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Agraphia vs. Dysgraphia — What's the Difference?

Edited by Tayyaba Rehman — By Fiza Rafique — Updated on April 2, 2024
Agraphia is the loss of the ability to write due to brain injury, while dysgraphia is a neurological disorder that impairs handwriting ability and fine motor skills.
Agraphia vs. Dysgraphia — What's the Difference?

Difference Between Agraphia and Dysgraphia


Key Differences

Agraphia is a condition resulting from brain damage, often due to stroke, trauma, or other neurological conditions, leading to a partial or complete loss of the ability to write. It is typically acquired after an individual has already learned to write. In contrast, dysgraphia is a specific learning disability that affects writing, which can manifest as poor handwriting, trouble with spelling, and difficulty putting thoughts on paper. Dysgraphia is often diagnosed in children during their learning years and can persist into adulthood.
Agraphia involves the disruption of previously acquired writing skills, reflecting damage to specific brain regions responsible for writing. Dysgraphia, however, stems from neurological differences that affect the physical act of writing and the cognitive process of composing text, without a history of acquired writing skills being lost.
Treatment and management of agraphia focus on rehabilitation aimed at recovering writing abilities and may involve occupational therapy, speech therapy, and the use of alternative communication methods. Dysgraphia interventions often include educational support, such as accommodations in the classroom, occupational therapy to improve fine motor skills, and the use of assistive technology.
The impact of agraphia is directly tied to the loss of a previously held ability, which can be particularly frustrating and challenging for affected individuals. Dysgraphia's impact, while also significant, relates more to the development of writing skills and can affect academic performance and self-esteem, particularly in students.
Understanding the distinction between agraphia and dysgraphia is crucial for providing the appropriate support and intervention. While both conditions affect writing, they differ in their origins, implications, and management strategies.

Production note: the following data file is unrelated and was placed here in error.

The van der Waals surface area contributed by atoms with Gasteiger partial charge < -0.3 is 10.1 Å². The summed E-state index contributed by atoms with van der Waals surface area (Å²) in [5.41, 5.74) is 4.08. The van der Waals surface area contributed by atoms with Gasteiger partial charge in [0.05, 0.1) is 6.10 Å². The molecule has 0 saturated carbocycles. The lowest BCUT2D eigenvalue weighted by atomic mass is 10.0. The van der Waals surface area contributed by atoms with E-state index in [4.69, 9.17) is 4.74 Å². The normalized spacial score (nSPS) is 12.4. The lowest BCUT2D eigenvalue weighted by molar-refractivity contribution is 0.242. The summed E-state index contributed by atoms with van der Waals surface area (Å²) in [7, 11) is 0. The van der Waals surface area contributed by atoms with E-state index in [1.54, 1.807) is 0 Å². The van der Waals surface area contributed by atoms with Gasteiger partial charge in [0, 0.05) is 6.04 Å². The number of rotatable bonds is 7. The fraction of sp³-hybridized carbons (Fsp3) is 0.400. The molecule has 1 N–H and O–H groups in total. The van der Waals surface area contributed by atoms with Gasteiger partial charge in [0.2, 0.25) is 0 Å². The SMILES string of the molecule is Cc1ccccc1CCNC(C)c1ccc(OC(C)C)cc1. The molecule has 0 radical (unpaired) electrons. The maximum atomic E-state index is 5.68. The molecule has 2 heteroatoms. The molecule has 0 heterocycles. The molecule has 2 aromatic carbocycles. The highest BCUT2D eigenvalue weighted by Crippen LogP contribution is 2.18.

Comparison Chart


Brain damage (e.g., stroke, trauma)
Neurological disorder


Loss of previously acquired writing ability
Impaired handwriting ability and fine motor skills


After brain injury
Often diagnosed in children


Rehabilitation, therapy, alternative communication
Educational support, occupational therapy, assistive technology


Frustration from loss of ability
Challenges in academic performance and self-esteem

Compare with Definitions


A specific form of agraphia where the ability to read is preserved, but writing is impaired.
Despite his pure agraphia, he could still read newspapers without issue.


A neurological disorder characterized by difficulties with handwriting, spelling, and organizing ideas on paper.
Dysgraphia makes it hard for him to complete written exams within the time limit.


A loss or impairment of the ability to write caused by brain injury.
After the stroke, she experienced agraphia, making it difficult to write her name.


Difficulty in spelling and writing phonetically.
Phonological dysgraphia causes him to struggle with sounding out words for spelling.


Difficulty in the motor planning and execution needed for writing.
Apraxic agraphia made it challenging for him to form letters correctly.


Impaired fine motor skills leading to poor handwriting.
Her motor dysgraphia was evident in the uneven spacing and size of her letters.


Agraphia accompanied by an inability to read.
His alexic agraphia meant he struggled with both reading and writing post-injury.


Difficulty with the spatial arrangement of text on the page.
Spatial dysgraphia leads to his written work appearing disorganized and crammed.


Severe writing impairment affecting all aspects of writing ability.
Global agraphia left her unable to communicate effectively through writing.


Trouble with the visual aspect of letters and words.
Orthographic dysgraphia affects her ability to remember and reproduce the correct spelling of words.